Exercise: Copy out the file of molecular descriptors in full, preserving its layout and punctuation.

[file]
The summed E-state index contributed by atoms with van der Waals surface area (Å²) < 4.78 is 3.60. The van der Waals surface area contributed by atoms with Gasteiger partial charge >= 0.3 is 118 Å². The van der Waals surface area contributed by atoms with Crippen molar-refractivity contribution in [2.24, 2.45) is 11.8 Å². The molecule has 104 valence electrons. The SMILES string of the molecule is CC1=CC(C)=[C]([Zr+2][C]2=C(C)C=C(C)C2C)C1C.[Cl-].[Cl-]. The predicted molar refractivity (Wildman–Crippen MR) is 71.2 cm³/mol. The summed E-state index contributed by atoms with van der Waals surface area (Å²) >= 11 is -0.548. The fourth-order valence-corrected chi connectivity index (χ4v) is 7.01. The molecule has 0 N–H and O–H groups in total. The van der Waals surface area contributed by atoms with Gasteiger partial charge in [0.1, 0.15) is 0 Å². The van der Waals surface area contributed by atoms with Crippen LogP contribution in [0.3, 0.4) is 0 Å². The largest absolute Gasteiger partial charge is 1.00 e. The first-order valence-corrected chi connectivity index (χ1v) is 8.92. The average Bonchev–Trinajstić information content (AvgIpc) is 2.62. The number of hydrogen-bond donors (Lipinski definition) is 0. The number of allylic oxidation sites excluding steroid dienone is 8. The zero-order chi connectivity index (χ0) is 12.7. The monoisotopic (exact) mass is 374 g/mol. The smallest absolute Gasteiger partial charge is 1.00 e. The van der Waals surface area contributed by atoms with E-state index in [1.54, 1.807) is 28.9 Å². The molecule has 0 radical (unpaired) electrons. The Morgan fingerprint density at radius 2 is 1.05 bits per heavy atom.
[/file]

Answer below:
The summed E-state index contributed by atoms with van der Waals surface area (Å²) < 4.78 is 3.60. The van der Waals surface area contributed by atoms with Gasteiger partial charge >= 0.3 is 118 Å². The van der Waals surface area contributed by atoms with Crippen molar-refractivity contribution in [2.24, 2.45) is 11.8 Å². The molecule has 104 valence electrons. The SMILES string of the molecule is CC1=CC(C)=[C]([Zr+2][C]2=C(C)C=C(C)C2C)C1C.[Cl-].[Cl-]. The predicted molar refractivity (Wildman–Crippen MR) is 71.2 cm³/mol. The summed E-state index contributed by atoms with van der Waals surface area (Å²) >= 11 is -0.548. The fourth-order valence-corrected chi connectivity index (χ4v) is 7.01. The molecule has 0 N–H and O–H groups in total. The van der Waals surface area contributed by atoms with Gasteiger partial charge in [0.1, 0.15) is 0 Å². The van der Waals surface area contributed by atoms with Crippen LogP contribution in [0.3, 0.4) is 0 Å². The largest absolute Gasteiger partial charge is 1.00 e. The first-order valence-corrected chi connectivity index (χ1v) is 8.92. The average Bonchev–Trinajstić information content (AvgIpc) is 2.62. The number of hydrogen-bond donors (Lipinski definition) is 0. The number of allylic oxidation sites excluding steroid dienone is 8. The zero-order chi connectivity index (χ0) is 12.7. The monoisotopic (exact) mass is 374 g/mol. The smallest absolute Gasteiger partial charge is 1.00 e. The van der Waals surface area contributed by atoms with E-state index in [1.54, 1.807) is 28.9 Å². The molecule has 0 radical (unpaired) electrons. The Morgan fingerprint density at radius 2 is 1.05 bits per heavy atom.